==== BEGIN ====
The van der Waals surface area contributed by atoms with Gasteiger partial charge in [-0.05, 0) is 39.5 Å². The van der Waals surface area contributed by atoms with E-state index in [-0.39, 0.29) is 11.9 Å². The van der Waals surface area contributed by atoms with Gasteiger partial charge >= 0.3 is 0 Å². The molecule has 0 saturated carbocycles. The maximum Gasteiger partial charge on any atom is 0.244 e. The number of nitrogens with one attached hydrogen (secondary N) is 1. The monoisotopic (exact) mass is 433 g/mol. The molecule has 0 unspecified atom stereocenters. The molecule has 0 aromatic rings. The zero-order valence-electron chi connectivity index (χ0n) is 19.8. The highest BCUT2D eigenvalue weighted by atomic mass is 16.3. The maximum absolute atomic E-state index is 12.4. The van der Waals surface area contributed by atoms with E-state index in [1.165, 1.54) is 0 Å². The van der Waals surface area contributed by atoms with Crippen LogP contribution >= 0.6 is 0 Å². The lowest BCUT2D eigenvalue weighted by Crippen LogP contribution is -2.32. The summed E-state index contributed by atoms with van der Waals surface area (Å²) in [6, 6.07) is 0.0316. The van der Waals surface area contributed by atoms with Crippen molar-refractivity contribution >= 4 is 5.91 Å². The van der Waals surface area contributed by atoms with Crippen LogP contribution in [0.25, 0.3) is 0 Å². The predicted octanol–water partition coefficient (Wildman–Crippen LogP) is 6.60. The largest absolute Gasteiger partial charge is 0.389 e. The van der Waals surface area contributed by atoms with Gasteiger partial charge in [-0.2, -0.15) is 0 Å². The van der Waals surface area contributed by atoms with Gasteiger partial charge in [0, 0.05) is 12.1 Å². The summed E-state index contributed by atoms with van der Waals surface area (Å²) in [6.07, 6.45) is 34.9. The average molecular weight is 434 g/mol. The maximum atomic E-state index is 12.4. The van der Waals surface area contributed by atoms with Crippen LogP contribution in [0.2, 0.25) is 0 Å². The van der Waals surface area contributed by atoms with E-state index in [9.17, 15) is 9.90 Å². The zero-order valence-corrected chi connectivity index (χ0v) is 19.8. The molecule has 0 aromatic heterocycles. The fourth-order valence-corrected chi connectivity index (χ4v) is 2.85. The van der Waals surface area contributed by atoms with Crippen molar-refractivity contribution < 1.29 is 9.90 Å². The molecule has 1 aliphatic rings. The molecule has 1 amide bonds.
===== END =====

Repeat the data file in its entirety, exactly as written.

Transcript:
The van der Waals surface area contributed by atoms with Gasteiger partial charge in [-0.05, 0) is 39.5 Å². The van der Waals surface area contributed by atoms with E-state index in [-0.39, 0.29) is 11.9 Å². The van der Waals surface area contributed by atoms with Gasteiger partial charge >= 0.3 is 0 Å². The molecule has 0 saturated carbocycles. The maximum Gasteiger partial charge on any atom is 0.244 e. The number of nitrogens with one attached hydrogen (secondary N) is 1. The monoisotopic (exact) mass is 433 g/mol. The molecule has 0 unspecified atom stereocenters. The molecule has 0 aromatic rings. The zero-order valence-electron chi connectivity index (χ0n) is 19.8. The highest BCUT2D eigenvalue weighted by atomic mass is 16.3. The maximum absolute atomic E-state index is 12.4. The van der Waals surface area contributed by atoms with E-state index in [1.165, 1.54) is 0 Å². The van der Waals surface area contributed by atoms with Crippen LogP contribution >= 0.6 is 0 Å². The lowest BCUT2D eigenvalue weighted by Crippen LogP contribution is -2.32. The summed E-state index contributed by atoms with van der Waals surface area (Å²) in [6, 6.07) is 0.0316. The van der Waals surface area contributed by atoms with Crippen molar-refractivity contribution >= 4 is 5.91 Å². The van der Waals surface area contributed by atoms with Crippen LogP contribution in [0.25, 0.3) is 0 Å². The predicted octanol–water partition coefficient (Wildman–Crippen LogP) is 6.60. The largest absolute Gasteiger partial charge is 0.389 e. The van der Waals surface area contributed by atoms with Gasteiger partial charge in [-0.2, -0.15) is 0 Å². The van der Waals surface area contributed by atoms with Gasteiger partial charge in [0, 0.05) is 12.1 Å². The summed E-state index contributed by atoms with van der Waals surface area (Å²) in [6.07, 6.45) is 34.9. The average molecular weight is 434 g/mol. The maximum atomic E-state index is 12.4. The van der Waals surface area contributed by atoms with Crippen LogP contribution in [0.2, 0.25) is 0 Å². The van der Waals surface area contributed by atoms with E-state index in [9.17, 15) is 9.90 Å². The zero-order valence-corrected chi connectivity index (χ0v) is 19.8. The molecule has 0 aromatic heterocycles. The fourth-order valence-corrected chi connectivity index (χ4v) is 2.85. The van der Waals surface area contributed by atoms with Crippen molar-refractivity contribution < 1.29 is 9.90 Å². The molecule has 1 aliphatic rings. The molecule has 1 amide bonds.